germination test

Ed Guerrant, Rae Selling Berry Seed Bank

Penstemon peckii (G3-S3 Federal SOC) is an Oregon endemic with a relatively compact range in the semi-arid Ponderosa pine forest east of the Cascade Mountains. The vast majority of known populations (ca 93%) are almost entirely within the Sisters Ranger District of the Deschutes National Forest. A 1992 Species Conservation Strategy by Cindi O’Neil found that it is “Best adapted to open full sun habitats, low vegetative competition and natural fire.” The natural fire frequency was 7 to 15 years, but active fire suppression for many decades had diminished and degraded habitat. Number one in the “What we do not know” list is “How long does Peck’s penstemon seed remain viable in the soil seed bank?” To address that question, in 1992 we gathered seeds from multiple populations across the species’ range. We mixed seeds from 11 populations into a single, large bulk sample in order to compare their survivorship in the soil seed bank and in an ex situ seed bank. In addition to initial trials of fresh and dried and frozen seeds, samples have been removed from the field and ex situ seed bank after 6, 12, 18 months, and then at 4, 15 and now 25 years. The current round of germination trials of 25-year old seeds is still underway, but to date, approximately 26% of those stored in the soil and 51% in the freezer have germinated. The species clearly has the capacity to form a long-lived soil seed bank.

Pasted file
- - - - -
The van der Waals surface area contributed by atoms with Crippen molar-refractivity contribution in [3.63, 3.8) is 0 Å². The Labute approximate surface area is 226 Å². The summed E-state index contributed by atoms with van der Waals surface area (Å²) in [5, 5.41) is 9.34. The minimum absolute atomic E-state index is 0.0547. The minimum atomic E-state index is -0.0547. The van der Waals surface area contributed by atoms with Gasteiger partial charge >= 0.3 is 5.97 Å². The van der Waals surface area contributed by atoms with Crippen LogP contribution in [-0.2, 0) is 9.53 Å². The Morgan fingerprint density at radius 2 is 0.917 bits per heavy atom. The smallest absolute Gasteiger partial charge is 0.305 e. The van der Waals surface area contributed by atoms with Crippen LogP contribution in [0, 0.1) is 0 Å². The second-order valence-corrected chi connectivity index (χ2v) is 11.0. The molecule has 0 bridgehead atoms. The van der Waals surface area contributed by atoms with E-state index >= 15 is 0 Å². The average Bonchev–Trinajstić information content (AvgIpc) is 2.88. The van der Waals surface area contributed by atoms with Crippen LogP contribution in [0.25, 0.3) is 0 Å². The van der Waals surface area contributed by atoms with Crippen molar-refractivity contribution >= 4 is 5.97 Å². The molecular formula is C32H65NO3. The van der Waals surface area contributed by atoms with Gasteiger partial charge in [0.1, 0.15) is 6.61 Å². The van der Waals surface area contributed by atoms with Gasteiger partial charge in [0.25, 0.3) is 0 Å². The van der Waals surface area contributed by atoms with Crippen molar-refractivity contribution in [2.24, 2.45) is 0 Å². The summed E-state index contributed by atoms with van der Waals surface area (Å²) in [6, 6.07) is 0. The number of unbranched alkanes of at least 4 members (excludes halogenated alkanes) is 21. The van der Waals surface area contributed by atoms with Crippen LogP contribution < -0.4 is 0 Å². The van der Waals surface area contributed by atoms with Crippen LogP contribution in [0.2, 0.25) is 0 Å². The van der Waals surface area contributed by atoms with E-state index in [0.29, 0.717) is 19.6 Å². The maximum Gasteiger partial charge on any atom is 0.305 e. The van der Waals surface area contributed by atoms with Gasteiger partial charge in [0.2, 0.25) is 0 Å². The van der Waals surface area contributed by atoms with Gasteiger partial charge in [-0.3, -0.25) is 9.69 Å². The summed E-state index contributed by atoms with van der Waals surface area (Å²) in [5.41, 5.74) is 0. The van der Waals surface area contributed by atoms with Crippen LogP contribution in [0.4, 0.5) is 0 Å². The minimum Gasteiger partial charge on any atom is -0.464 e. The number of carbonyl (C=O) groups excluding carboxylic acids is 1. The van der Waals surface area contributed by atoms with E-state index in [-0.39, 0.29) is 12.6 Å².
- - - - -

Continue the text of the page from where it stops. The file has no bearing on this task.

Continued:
Contributing Author(s): 
Date Recorded: 
Friday, May 4, 2018

Peter Zale and Matt Taylor, Longwood Gardens

Several species of Spiranthes native to the Eastern U.S. are considered rare, threatened or endangered by federal and state agencies. Using the Pennsylvania endangered Spiranthes casei as a model species, experiments were designed to determine optimal conditions for in vitro seed germination and seedling development. Seeds were collected in November 2015 from 10 individual plants found in three subpopulations in Elk and McKean counties, Pennsylvania, and air-dried for six weeks. Seeds were surface sterilized for 10 or three minutes in a 10% bleach solution, then plated onto a commercially available terrestrial orchid seed germination media: P723, M551 or K400 (Phytotechnology Labs, Shawnee Mission, KS) with 5 replicate plates. Seed germination ranged from 24 to 60 % and occurred on all three media only with the 3-minute treatment. None of the seeds treated with bleach for 10-minutes germinated and visual inspection revealed badly damaged embryos. After shoot initiation, 150 seedlings were transferred to individual test tubes on one of two media (P723 or P658) and each was given one of the three 24-hour light/dark photoperiod treatments for 10 months: 24/0, 18/6, or 0/24. Seedling survival and growth occurred in all treatments, but seedlings on P723 with the 24/0 or 16/8 photoperiod treatments had a significantly greater fresh weight, leaf length, number of roots and root length than light treatments on P658 and dark treatments. Results indicate Spiranthes seeds can be damaged by extended chemical scarification times and the light is essential for optimal seedling growth.

Contributing Author(s): 
Date Recorded: 
Friday, May 4, 2018